I'm reading about the Linear Discriminant Analysis by Fisher and I have a couple of questions about its usage.

  1. If you have k>2 classes in a two-dimensional space you find k−1 vectors that you need to use to project the sample data. Is it possible that one sample is closer to different means along different vectors?

  2. Suppose you have, for example, 3 classes in a 3-dimensional space. You get two vectors, but now you need planes to be able to project your samples. Do you create those by combining the vectors obtained by LDA?


3 Answers 3


I will denote by $K$ the number of classes and by $p$ the dimension of the feature space.

I assume you use a procedure that can be rephrased as (it is the case of LDA, see conclusion):

1- For all $k=1,\dots,K$, estimate $\hat{P}_k:\mathbb{R}^p\rightarrow \mathbb{R}$ from a learning set.

2- For all $k=1,\dots,K$ set $$V_k=\{x\in \mathbb{R}^p:\; \forall j=1,\dots,K\;\; \widehat{\mathcal{L}}_{kj}(x)=\log(\hat{P}_k(x)/\hat{P}_{j}(x))\geq 0 \}$$

The almost non trivial point here is that $(V_k)_{k=1,\dots,K}$ forms a partition of $\mathbb{R}^p$, up to a set null measure (under suitable regularity condition satisfyed in the case of LDA). (i.e. $\bigcup_{k=1,\dots,K} V_k=\mathbb{R}^p$ and $mes (V_i\cap V_j) =0$ for any $i\neq j$). In other words: it is not possible (expept in pathologic cases such as $\hat{P}_i=\hat{P}_j$) that for two different classes $i,j$, $x\in V_i$, and $x\in V_j$, i.e. $x$ is classified in class $i$ and in class $j$.

Proof: The result is true because you can rewrite: $$V_k=\{x\in \mathbb{R}^p:\; \forall j=1,\dots,K\;\; \log(\hat{P}_k(x))\geq \log (\hat{P}_{j}(x)) \}$$ $$V_k=\{x\in \mathbb{R}^p:\; k=arg\max_{j=1,\dots,K}\;\; \log(\hat{P}_j(x))\}$$

Hence $V_i\cap V_i \subset \{x:\;\hat{P}_j(x)=\hat{P}_i(x)\}$ which should be of null measure

The intuition behind this result is that you certainly have two much separating functions ($K(K-1)/2$as you noticed in your question) but these are build from $K$ densities only...


Usual "LDA" belongs to that type of algorithm with $\forall k=1,\dots,K$, $\hat{P}_k$ gaussian with mean $\hat{\mu}_k$ and covariance $\hat{C}$ estimated in step 1-.

As a conclusion, the answer is no (there can't be problem such as the one you state) whatever the number of classes $k$ and the feature space dimension $p$.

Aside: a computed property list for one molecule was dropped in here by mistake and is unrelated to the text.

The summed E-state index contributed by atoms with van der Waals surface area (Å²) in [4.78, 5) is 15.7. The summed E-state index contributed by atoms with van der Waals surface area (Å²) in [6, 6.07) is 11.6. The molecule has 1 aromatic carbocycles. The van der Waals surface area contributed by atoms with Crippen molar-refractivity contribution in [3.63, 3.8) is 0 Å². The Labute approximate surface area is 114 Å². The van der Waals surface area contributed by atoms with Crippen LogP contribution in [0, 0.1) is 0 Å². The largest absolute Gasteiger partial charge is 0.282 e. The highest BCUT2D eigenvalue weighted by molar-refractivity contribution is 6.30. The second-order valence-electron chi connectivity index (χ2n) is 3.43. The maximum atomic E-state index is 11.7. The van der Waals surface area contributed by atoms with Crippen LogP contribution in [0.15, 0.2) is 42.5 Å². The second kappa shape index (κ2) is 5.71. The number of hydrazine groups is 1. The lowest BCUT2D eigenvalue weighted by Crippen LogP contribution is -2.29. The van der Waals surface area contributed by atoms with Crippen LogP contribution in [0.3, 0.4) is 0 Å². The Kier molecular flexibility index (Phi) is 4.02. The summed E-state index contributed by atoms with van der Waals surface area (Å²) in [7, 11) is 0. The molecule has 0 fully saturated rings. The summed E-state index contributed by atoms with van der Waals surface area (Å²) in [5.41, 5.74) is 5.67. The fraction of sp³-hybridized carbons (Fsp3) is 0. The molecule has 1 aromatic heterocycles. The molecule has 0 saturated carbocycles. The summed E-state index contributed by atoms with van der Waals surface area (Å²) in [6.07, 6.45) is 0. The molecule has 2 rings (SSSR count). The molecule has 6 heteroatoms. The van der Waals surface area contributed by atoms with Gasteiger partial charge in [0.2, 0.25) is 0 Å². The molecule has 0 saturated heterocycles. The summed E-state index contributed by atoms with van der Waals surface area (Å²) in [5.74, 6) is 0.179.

A problem that can occur with dimensionality reduction: If you are in a high dimensional space it might be a good idea to reduce the dimension of your problem. If you choose "one subspace" to work with then there is no problem. However, if you choose to reduce the dimension per pairs of class (which is often natural, there is one good space to work with per pairs) this will result in a "separation function" $\widehat{\mathcal{L}}_{kj}(x)$ that cannot be decomposed into $f_k-f_j$...


I'm not sure I understand what you mean by projecting your sample data, but:

The result per set of 2 classes of LDA is always a linear form in the coordinates of your space (e.g. 3x_1-x_2+2). Hence it also defines a hyperplane (a line in 2D, a plane in 3D,...), where this linear form is zero, and the 'discriminating' between these two classes works by looking at the sign of the linear form.

The coefficients of this linear form always define a vector that is orthogonal to this hyperplane, and is defined up to a factor (in my example above, this vector is (3,-1), but could also be (-1, 1/3)). This should answer your second question.

Your first question is very confusing, but: for every pair of classes (given that they don't completely overlap), you should be able to decide which of two gets the better vote (i.e. which of these 2 classes your LDA would appoint this sample to). Due to the nature of the hyperplanes, it is impossible to have the choices for three classes so that A > B, B > C and C > A if that's what you are asking. Of course, it is possible that a sample is exactly on the discriminating hyperplane for two classes (or even on the intersection of two discriminating hyperplanes): for these points, the LDA has no way of deciding between the classes involved (the sample is 'just as close to either mean' then).

  • $\begingroup$ one question: suppose you have 3 clusters and you find 2 vectors using LDA. What do you do to classify? Do you project over both vectors? I can only understand LDA with one vector, where you project the samples onto it and see which cluster center is closest. Thanks $\endgroup$
    – Bob
    Jun 8, 2011 at 9:49

To add to Robin's reply, you probably don't want to use LDAs. SVMs which serve a similar role as LDAs generally have the same problem. There exists a variant of the SVM called the multiclass SVM which provides a way to do this.


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